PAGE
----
But this is just false. In reality there were three groups: a wealthy group of 30% of white households that owned slaves, 70% of white families that didn’t, and then slaves.

Not all, but almost all, of the rents from slavery went to the slave owning families. Non-slave owning families largely did not benefit from this wealth and arguably were harmed by it (if you assume that slavery is an inefficient way of organizing human production).

So slavery was an emergent order largely perpetuated for the benefit of less than a third of al whites.

Aug 30 2016 at 10:10pm

Tom D. writes:

“I enjoyed this week’s podcast.

People can be immensely creative when trying to construct seemingly rational and sensible arguments to justify immoral and indefensible practices and institutions.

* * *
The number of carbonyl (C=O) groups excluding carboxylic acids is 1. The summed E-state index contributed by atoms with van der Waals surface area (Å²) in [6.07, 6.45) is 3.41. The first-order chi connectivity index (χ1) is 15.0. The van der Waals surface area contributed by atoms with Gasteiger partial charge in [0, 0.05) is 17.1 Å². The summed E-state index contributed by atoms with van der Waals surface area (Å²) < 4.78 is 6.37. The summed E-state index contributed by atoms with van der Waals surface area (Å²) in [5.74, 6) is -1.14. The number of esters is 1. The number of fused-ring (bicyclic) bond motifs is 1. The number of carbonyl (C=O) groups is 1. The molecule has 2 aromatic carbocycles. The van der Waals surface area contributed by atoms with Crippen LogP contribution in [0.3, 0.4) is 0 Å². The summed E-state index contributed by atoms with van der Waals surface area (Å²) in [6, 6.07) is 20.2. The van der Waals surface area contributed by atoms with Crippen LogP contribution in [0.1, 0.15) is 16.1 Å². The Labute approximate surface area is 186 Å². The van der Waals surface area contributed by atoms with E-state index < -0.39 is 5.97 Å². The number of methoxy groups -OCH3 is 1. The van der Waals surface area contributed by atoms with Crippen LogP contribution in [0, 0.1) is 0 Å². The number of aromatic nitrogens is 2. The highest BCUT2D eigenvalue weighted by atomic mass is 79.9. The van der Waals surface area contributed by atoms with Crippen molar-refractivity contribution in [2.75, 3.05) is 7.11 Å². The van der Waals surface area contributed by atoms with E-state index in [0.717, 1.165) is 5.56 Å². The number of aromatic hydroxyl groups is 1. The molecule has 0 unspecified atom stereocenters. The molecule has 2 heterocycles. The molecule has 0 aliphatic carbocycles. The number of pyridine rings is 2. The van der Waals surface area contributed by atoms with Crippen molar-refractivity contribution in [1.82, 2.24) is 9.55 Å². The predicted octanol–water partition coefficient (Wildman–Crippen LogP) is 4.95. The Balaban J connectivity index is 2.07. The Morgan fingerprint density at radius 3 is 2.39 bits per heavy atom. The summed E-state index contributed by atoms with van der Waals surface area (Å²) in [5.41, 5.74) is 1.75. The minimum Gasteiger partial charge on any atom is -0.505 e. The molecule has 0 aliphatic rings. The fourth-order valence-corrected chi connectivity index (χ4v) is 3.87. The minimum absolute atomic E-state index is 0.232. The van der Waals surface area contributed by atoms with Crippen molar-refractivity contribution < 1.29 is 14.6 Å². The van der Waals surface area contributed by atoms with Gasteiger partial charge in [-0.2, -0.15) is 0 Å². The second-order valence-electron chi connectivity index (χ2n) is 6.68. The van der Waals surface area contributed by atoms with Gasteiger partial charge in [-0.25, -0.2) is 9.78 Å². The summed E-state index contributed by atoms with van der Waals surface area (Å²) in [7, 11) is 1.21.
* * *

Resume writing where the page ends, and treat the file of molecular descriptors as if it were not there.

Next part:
Fortunately, slavery and infanticide are a thing of the past in the West. Can we hope that the practice of forcefully amputating normal, healthy tissue of other people without their consent, also known as circumcision, will go the same way. Every rational argument for the practice has been debunked long ago AND the very premise is immoral. ”

Tom, would you also agree that we need to stop removing perfectly healthy children in early developmental stages from their mothers? The very premise is immoral.

Aug 30 2016 at 10:21pm

don l rudolph writes:

“I wonder if a future perspective will look at our society and say ‘why didn’t they see how wrong that was.’ I believe the inequity in our society is wrong, and like slavery, many view it as an evil we must live with because we can’t find a solution. Societies like Denmark might view the issue from a different perspective having come further down the road to a solution.